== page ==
The Roman Army : Soldiers and Civilians

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Tab. Vindol. II Introductory chapters

The Archaeological Context

The Roman Army

The format of the tablets

Palaeography

Appendix

Tab. Vindol. II Category introductions

Tab. Vindol. II Abbreviations and Bibliography

Digitising Vindolanda

Tab. Vindol. II Addenda and Corrigenda

Tab. Vindol. I Introductory Chapters

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Military Units

Personnel

Soldiers and Civilians

Origins

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List of Persons

From Alan Bowman and David Thomas, The Vindolanda Writing Tablets (Tabulae Vindolandenses II), London: British Museum Press, 1994. pp. 29-30

When we come to consider the people attested in the tablets who did not hold military posts, the clearest evidence relates to members of officers' families and slaves.37 The presence of officers' wives is most clearly illustrated by the correspondence of Sulpicia Lepidina, wife of Flavius Cerialis, who receives letters from at least two different women, one certainly and the other perhaps the wife of an officer (291-294). There is at least one other letter between female correspondents, as well as one addressed to Flavius Cerialis by a woman (324, 257). Requests by authors of letters that recipients should pass on greetings to people with female names further emphasise the presence of women in the military ambit, some of them surely below the equestrian officer level and thus not permitted to contract legal marriages (310, 353, cf. 346); one such may be concealed in a reference to a contubernalis (181.14). The presence of officers' wives in the praetorium, surprising though it may at first have seemed, must now be accepted as common, if not routine. The only unambiguous evidence for children in the tablets relates to the equestrian officer class (291).38 The status of women connected with men of other ranks is less clear cut, but the evidence of the tablets themselves does not necessarily presuppose their presence within the fort, as opposed to an adjacent settlement.

The presence of slaves is also clearly attested.39 Candidus the slave of Genialis is the recipient of a letter from a slave named Severus, and Rhenus the slave of Similis sends a letter to Primigenius who was no doubt also a slave (301, 347). Genialis is an equestrian officer and Similis is likely also to be one. Primigenius might be a slave of Flavius Cerialis and we may also have letters addressed to a slave of the prefect Iulius Verecundus and to another slave of Genialis named Albiso (302, 303). The evidence of nomenclature is not an infallible guide to status but some examples in letters (e.g. 311) are suggestive and the name Privatus in one of the accounts is very likely to belong to a slave involved in domestic duties in the praetorium (190). It is possible that a separate bathing establishment was maintained for slaves in the fort (322). Although it is known that soldiers below the equestrian officer level kept slaves, the only probable evidence for this in the tablets concerns a centurion who will have been somewhere other than Vindolanda (255).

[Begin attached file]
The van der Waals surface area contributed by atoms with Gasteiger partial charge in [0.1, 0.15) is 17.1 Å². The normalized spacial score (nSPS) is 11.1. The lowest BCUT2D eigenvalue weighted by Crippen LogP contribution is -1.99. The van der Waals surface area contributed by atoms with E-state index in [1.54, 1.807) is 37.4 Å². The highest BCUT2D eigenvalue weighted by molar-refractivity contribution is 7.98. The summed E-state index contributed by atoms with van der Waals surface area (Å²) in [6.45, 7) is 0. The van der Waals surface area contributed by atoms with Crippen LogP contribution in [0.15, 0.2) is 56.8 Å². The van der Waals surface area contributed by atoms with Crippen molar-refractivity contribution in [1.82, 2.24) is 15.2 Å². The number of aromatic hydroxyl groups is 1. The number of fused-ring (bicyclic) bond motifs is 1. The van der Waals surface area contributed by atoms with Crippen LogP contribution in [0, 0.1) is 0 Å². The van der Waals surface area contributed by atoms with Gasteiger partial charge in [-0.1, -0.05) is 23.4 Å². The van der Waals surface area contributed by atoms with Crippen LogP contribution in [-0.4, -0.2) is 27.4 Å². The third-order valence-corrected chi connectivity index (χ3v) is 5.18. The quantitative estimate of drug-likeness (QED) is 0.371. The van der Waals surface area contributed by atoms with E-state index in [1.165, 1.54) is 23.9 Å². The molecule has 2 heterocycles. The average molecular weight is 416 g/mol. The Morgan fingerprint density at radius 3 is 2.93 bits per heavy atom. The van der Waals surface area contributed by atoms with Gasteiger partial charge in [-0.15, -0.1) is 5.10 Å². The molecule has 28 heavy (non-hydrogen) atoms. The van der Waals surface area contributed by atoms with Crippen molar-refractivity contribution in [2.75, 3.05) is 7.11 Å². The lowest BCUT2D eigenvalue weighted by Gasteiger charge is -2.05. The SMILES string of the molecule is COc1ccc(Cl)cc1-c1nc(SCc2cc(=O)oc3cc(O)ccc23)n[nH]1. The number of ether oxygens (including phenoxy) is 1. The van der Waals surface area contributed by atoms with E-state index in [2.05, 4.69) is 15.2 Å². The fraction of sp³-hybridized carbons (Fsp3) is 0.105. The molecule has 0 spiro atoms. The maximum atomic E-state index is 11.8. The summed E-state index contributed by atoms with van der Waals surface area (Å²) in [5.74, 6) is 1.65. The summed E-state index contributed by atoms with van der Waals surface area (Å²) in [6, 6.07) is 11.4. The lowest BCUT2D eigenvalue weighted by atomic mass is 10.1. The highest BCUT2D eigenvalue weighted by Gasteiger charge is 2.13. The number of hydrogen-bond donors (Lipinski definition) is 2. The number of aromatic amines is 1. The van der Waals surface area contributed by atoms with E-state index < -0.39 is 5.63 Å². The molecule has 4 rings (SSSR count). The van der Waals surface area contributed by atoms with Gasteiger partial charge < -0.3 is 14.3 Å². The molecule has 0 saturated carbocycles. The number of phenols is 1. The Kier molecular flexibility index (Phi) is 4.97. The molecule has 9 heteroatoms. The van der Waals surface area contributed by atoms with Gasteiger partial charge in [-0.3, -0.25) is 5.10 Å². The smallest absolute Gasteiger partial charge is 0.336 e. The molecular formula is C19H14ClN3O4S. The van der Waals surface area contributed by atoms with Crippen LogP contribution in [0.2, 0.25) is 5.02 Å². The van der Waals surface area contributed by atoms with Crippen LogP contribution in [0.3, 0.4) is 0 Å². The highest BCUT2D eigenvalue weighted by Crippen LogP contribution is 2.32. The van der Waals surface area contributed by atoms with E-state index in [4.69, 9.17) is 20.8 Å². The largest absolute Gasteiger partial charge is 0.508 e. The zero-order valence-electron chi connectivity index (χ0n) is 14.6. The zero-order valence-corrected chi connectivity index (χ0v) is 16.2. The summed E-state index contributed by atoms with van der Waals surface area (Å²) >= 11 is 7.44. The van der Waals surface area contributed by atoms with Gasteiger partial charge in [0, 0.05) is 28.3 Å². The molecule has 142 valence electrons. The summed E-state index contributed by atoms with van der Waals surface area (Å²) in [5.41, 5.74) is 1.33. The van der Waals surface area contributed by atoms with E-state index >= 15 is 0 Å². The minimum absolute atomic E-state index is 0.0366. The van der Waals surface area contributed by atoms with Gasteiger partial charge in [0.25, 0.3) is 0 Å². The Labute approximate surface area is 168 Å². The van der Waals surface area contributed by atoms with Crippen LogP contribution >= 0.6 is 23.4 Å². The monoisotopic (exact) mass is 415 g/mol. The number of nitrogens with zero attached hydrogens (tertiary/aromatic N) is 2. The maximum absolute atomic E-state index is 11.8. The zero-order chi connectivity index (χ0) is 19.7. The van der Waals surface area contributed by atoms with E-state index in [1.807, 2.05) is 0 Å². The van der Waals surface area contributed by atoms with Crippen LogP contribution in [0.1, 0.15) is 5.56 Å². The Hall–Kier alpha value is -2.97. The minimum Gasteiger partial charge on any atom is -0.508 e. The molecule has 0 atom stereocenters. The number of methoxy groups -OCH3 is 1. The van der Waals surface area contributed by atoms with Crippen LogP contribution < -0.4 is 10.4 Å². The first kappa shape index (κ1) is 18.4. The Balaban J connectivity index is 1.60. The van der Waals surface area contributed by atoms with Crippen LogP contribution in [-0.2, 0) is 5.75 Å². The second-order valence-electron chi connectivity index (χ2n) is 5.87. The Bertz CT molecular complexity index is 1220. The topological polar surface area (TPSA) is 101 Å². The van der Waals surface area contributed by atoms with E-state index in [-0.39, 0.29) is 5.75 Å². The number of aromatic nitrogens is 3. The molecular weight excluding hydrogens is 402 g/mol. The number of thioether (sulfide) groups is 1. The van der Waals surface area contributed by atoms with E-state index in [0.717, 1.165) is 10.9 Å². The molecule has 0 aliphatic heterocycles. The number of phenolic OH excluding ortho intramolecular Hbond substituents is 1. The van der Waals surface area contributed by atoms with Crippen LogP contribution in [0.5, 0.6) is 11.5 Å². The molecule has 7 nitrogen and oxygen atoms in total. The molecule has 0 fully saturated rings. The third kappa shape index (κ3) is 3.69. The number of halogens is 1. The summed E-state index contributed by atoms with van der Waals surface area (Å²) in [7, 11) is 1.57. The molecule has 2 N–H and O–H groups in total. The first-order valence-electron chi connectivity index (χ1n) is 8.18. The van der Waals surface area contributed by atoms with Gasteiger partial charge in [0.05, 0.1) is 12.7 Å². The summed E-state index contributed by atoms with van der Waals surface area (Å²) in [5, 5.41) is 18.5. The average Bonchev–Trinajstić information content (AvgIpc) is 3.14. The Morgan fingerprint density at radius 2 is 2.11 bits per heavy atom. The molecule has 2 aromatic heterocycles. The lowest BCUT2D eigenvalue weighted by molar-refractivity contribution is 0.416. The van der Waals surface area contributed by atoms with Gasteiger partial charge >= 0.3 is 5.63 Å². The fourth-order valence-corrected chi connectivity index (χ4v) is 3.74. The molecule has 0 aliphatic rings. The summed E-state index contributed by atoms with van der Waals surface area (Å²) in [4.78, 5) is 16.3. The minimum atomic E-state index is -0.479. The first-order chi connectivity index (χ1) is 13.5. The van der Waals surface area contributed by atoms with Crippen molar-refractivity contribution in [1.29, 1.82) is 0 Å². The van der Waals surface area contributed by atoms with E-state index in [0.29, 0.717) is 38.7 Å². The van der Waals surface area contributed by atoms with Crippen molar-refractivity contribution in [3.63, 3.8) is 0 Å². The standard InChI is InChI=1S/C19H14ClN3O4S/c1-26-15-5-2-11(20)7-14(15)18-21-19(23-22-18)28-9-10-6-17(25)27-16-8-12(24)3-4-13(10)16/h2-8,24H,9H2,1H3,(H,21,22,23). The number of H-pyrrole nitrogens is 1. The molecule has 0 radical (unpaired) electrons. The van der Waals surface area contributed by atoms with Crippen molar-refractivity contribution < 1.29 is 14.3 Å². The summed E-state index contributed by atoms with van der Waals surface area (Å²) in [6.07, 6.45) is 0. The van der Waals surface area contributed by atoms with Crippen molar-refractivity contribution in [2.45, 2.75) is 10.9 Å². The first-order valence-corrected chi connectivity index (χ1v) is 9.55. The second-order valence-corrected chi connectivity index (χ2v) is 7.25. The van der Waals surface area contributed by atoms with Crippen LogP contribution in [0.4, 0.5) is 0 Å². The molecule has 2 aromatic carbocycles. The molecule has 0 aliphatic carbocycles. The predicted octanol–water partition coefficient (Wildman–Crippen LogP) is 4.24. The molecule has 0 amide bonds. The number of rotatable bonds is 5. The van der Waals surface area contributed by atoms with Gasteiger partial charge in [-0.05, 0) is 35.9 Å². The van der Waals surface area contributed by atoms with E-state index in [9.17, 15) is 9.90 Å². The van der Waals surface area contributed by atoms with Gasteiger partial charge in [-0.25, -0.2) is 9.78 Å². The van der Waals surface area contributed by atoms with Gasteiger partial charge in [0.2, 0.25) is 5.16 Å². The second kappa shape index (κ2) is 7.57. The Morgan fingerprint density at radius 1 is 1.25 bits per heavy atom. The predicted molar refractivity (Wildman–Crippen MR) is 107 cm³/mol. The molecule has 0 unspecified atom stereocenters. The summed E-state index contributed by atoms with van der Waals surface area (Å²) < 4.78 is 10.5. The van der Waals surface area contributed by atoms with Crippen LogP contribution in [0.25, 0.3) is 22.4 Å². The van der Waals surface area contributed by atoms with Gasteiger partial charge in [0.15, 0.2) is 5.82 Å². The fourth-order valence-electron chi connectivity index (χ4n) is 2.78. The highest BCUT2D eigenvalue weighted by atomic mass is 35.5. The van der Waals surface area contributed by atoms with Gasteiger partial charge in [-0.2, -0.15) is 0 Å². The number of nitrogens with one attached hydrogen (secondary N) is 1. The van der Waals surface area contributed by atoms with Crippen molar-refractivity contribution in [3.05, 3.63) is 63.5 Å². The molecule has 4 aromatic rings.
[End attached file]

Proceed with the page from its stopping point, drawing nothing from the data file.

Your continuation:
The case for the presence of freeborn civilians at or near Vindolanda is more difficult to evaluate. The role of independent civilian traders and contractors in the ambit of the army has long been recognised and although it is unsafe to rely on analogy with other, more developed areas, it is not difficult to imagine their presence, perhaps in small numbers, in the northern frontier zone even at this early date.40 It is, however, very difficult to demonstrate beyond doubt the civilian status of particular individuals and unsafe to infer it from their function or activity; we have already raised the question with reference to a balniator, a ceruesarius and a uector, who could perhaps be either military or civilian, and the same may be true of people performing agricultural tasks (180).41 We had earlier suggested that Metto and Aduectus, the sender and the recipient of wagon parts (309), and Octavius and Candidus, the dealers in cereals and leather (343), might be civilian traders or contractors, but the case is not compelling.42

In our view, the most persuasive evidence for civilian presence lies in 180 and 344, two texts written on one tablet or set of tablets. The anonymous writer of the account is clearly also the person who wrote the letter or draft petition; there is no doubt about the identity of the hands. The author of the petition describes himself as an innocent man from overseas (hominem trasmarinum et innocentem) and the whole tone of the appeal suggests a civilian suffering maltreatment at the hands of the military. Unless the writer was drafting this on behalf of someone else, it follows that the compiler of the wheat account, who was presumably a dealer and tradesman, is likely to have been the maltreated civilian.43 If this is so, it might lend weight to the hypothesis that other persons appearing in the group of tablets which includes this and the letter of Octavius (343) are also civilians, but it is impossible to decide how far such hypotheses can be pressed. We can only conclude that the case for the presence of some civilians is, in principle, quite strong.

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